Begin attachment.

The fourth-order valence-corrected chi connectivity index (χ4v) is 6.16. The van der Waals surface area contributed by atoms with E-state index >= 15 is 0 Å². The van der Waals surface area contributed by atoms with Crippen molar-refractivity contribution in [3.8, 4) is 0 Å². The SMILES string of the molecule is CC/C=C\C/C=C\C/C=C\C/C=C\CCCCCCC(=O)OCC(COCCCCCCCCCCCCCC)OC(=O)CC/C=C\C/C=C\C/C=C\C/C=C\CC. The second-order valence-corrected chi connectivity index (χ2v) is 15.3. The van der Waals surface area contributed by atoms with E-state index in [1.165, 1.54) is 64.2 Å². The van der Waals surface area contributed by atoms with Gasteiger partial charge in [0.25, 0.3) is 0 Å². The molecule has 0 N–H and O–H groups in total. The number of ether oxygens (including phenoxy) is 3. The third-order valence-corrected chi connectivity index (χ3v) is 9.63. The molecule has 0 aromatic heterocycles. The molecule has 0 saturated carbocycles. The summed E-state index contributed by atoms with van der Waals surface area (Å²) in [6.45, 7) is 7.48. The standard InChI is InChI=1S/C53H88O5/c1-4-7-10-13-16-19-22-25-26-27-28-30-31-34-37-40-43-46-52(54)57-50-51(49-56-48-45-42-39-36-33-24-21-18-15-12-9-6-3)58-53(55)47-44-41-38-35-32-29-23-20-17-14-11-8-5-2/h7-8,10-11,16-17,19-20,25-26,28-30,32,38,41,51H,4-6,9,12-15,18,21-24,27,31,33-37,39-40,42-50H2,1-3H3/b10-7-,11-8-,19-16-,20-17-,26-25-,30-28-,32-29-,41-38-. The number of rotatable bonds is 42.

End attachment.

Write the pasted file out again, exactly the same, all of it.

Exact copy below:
The fourth-order valence-corrected chi connectivity index (χ4v) is 6.16. The van der Waals surface area contributed by atoms with E-state index >= 15 is 0 Å². The van der Waals surface area contributed by atoms with Crippen molar-refractivity contribution in [3.8, 4) is 0 Å². The SMILES string of the molecule is CC/C=C\C/C=C\C/C=C\C/C=C\CCCCCCC(=O)OCC(COCCCCCCCCCCCCCC)OC(=O)CC/C=C\C/C=C\C/C=C\C/C=C\CC. The second-order valence-corrected chi connectivity index (χ2v) is 15.3. The van der Waals surface area contributed by atoms with E-state index in [1.165, 1.54) is 64.2 Å². The van der Waals surface area contributed by atoms with Gasteiger partial charge in [0.25, 0.3) is 0 Å². The molecule has 0 N–H and O–H groups in total. The number of ether oxygens (including phenoxy) is 3. The third-order valence-corrected chi connectivity index (χ3v) is 9.63. The molecule has 0 aromatic heterocycles. The molecule has 0 saturated carbocycles. The summed E-state index contributed by atoms with van der Waals surface area (Å²) in [6.45, 7) is 7.48. The standard InChI is InChI=1S/C53H88O5/c1-4-7-10-13-16-19-22-25-26-27-28-30-31-34-37-40-43-46-52(54)57-50-51(49-56-48-45-42-39-36-33-24-21-18-15-12-9-6-3)58-53(55)47-44-41-38-35-32-29-23-20-17-14-11-8-5-2/h7-8,10-11,16-17,19-20,25-26,28-30,32,38,41,51H,4-6,9,12-15,18,21-24,27,31,33-37,39-40,42-50H2,1-3H3/b10-7-,11-8-,19-16-,20-17-,26-25-,30-28-,32-29-,41-38-. The number of rotatable bonds is 42.